The People's Protection Units (YPG) - the PKK's Syrian wing - will be removed from Manbij's city center once Turkish-U.S. joint patrols start.
With locals demanding for the departure of YPG terrorists, local sources said that Turkish and American troops will start joint patrols on the outskirts of the northern Syrian province and then advance to the city center.
The Manbij patrols are part of the road map that Ankara and Washington agreed upon in June to defuse tensions amid demands for the withdrawal of the U.S.-backed YPG militia. Manbij has been a major sticking point in the strained relations between the U.S. and Turkey. Ankara considers the YPG to be an organic extension of the PKK, which is listed as a terrorist group by Turkey, the U.S. and the EU.
The Ministry of National Defense also said on Tuesday evening that thee first batch of U.S. army personnel have arrived in Turkey to join training for joint patrols in Manbij. A statement on the Turkish ministry's official website said efforts to start the training are ongoing.
"Within this scope, the first groups of personnel from the U.S. Armed Forces have arrived in Turkey," the ministry said. "Following the completion of training, joint patrols will start."
YPG controls nearly a quarter of Syria. This territory, where they have carved out autonomous rule, is the largest chunk of Syria outside the regime's hands.
Turkey's Operation Euphrates Shield, which began in August 2016 and ended in March 2017, was aimed at eliminating the terrorist threat along the Turkish border with the use of the Free Syrian Army (FSA), backed by Turkish artillery and air cover.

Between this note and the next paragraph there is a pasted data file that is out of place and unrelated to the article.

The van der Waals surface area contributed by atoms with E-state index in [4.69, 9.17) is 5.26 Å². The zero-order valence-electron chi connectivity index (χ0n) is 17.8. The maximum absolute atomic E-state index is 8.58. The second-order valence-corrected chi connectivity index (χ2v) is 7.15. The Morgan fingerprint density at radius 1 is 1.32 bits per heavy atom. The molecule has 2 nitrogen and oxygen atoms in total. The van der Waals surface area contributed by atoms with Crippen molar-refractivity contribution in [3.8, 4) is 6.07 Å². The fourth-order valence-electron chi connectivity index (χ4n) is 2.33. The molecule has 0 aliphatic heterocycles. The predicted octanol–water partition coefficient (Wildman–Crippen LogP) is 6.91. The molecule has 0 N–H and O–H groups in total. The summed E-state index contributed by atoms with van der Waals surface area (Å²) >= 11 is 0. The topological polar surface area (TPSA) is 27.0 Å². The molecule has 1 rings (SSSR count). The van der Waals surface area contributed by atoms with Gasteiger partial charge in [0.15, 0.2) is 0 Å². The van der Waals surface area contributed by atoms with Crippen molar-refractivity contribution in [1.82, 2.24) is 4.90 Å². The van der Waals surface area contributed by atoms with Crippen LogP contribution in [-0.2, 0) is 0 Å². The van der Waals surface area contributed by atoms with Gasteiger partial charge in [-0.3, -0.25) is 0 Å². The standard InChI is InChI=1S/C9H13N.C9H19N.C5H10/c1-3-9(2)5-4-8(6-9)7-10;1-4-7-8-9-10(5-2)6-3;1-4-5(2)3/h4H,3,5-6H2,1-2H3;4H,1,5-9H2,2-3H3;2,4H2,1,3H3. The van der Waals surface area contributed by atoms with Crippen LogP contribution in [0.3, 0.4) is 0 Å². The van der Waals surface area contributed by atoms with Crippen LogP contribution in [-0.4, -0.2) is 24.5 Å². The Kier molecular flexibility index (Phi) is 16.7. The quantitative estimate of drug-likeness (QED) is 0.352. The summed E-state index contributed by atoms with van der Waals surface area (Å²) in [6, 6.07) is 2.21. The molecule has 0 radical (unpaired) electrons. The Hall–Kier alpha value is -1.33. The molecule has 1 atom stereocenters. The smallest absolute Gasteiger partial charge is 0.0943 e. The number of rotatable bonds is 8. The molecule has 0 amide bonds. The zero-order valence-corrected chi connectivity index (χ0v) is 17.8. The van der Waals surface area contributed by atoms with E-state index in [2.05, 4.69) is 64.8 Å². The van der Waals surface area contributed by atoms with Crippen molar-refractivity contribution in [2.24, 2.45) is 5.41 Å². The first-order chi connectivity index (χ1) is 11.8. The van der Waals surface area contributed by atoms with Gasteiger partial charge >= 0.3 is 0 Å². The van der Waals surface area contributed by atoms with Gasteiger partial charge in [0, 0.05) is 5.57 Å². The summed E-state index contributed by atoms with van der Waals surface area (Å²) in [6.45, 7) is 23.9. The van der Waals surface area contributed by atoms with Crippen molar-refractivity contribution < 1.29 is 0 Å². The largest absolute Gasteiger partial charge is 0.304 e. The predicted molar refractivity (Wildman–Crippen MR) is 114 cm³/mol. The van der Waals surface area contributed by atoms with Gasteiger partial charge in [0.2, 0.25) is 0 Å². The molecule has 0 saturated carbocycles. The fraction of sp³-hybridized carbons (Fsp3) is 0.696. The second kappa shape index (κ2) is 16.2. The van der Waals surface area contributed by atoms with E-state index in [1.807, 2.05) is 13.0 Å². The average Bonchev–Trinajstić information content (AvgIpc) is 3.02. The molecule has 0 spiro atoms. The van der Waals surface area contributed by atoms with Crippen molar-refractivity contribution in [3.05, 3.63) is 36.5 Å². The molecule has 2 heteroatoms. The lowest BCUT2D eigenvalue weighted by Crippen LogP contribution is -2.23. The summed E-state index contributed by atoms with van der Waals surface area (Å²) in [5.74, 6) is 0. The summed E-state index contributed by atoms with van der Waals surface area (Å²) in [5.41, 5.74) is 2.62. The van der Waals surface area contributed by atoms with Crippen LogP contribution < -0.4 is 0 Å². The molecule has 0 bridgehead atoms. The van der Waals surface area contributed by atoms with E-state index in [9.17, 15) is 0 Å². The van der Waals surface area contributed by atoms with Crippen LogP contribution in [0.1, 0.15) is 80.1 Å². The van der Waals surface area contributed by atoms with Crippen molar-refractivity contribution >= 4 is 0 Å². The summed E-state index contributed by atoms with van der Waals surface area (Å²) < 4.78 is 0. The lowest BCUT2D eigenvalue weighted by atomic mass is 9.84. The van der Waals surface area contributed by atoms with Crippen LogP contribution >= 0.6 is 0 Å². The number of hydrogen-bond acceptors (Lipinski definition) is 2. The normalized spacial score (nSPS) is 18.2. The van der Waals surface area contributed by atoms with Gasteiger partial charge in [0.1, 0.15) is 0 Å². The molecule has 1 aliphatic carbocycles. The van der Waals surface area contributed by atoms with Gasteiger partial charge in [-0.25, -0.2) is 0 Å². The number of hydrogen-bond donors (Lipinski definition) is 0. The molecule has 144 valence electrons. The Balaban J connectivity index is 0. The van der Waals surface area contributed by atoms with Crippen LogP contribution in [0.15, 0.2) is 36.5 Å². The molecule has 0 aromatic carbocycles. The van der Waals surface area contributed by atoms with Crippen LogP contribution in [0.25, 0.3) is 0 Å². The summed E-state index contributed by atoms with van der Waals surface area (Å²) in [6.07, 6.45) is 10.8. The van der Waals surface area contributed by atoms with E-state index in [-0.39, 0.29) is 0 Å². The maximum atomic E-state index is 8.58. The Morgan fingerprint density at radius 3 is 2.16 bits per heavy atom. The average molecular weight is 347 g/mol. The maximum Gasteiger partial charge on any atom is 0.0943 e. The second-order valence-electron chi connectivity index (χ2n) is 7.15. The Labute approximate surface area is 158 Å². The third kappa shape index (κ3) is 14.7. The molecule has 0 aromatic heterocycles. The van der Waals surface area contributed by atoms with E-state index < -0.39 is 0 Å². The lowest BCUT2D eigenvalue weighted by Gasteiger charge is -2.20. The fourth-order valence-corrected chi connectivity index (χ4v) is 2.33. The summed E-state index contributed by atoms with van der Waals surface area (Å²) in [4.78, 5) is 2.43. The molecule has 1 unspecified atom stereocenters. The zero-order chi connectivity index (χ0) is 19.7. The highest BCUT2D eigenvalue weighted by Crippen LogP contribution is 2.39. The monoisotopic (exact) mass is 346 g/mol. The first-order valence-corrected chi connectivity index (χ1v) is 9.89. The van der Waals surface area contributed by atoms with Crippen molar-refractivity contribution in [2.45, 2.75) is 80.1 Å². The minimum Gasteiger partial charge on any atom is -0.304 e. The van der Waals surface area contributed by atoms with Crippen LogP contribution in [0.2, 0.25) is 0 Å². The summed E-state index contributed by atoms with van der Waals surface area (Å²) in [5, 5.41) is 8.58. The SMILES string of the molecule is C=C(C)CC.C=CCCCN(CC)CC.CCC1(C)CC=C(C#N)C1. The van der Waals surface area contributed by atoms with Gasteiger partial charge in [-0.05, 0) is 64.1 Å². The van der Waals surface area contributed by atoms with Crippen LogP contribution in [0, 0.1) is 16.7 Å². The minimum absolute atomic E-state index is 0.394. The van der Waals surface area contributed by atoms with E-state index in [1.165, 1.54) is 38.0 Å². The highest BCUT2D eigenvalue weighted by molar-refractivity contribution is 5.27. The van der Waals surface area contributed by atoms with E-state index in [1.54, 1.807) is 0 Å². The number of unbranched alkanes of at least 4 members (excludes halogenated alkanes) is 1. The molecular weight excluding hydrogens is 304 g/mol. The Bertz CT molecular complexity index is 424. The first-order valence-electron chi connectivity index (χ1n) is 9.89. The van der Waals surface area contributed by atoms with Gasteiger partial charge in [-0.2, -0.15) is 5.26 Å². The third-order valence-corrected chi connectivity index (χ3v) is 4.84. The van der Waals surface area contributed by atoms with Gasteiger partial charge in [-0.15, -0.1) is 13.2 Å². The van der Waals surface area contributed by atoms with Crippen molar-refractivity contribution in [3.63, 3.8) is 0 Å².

On Jan. 20, Turkey launched Operation Olive Branch to push YPG and Daesh terrorists from Afrin. On March 18, Turkish troops and the FSA liberated the Afrin district center.
The patrols are the next phase in the fight against terrorists in the region.
Ankara also will gear up efforts to reshape the local administration in the province.
The leaders of Syrian Democratic Forces (SDF), which is spearheaded by the YPG, on the other hand, see signs of renewed U.S. interest in the oil-rich region they control in northern and eastern Syria, Reuters reported.
A spate of visits to Syria by U.S. diplomats in the past two months and a new readiness to discuss the country's future point to a longer-term U.S. commitment, YPG leaders said.
"We feel they [the Americans] are more committed now," Aldar Xelil, a top YPG figure, said.
Meanwhile, the presidential memorandum on extending the government's authority to use the Turkish military in cross-border operations in northern Iraq and Syria for one more year was approved yesterday at the general assembly of Parliament.
The motion, which was submitted by President Recep Tayyip Erdoğan, had stated that Turkey attaches great importance to the protection of Iraq's territorial integrity, national unity and stability.
"However, the existence of the PKK and Daesh in Iraq, poses a direct threat to regional peace, stability and the security of our country," it added.
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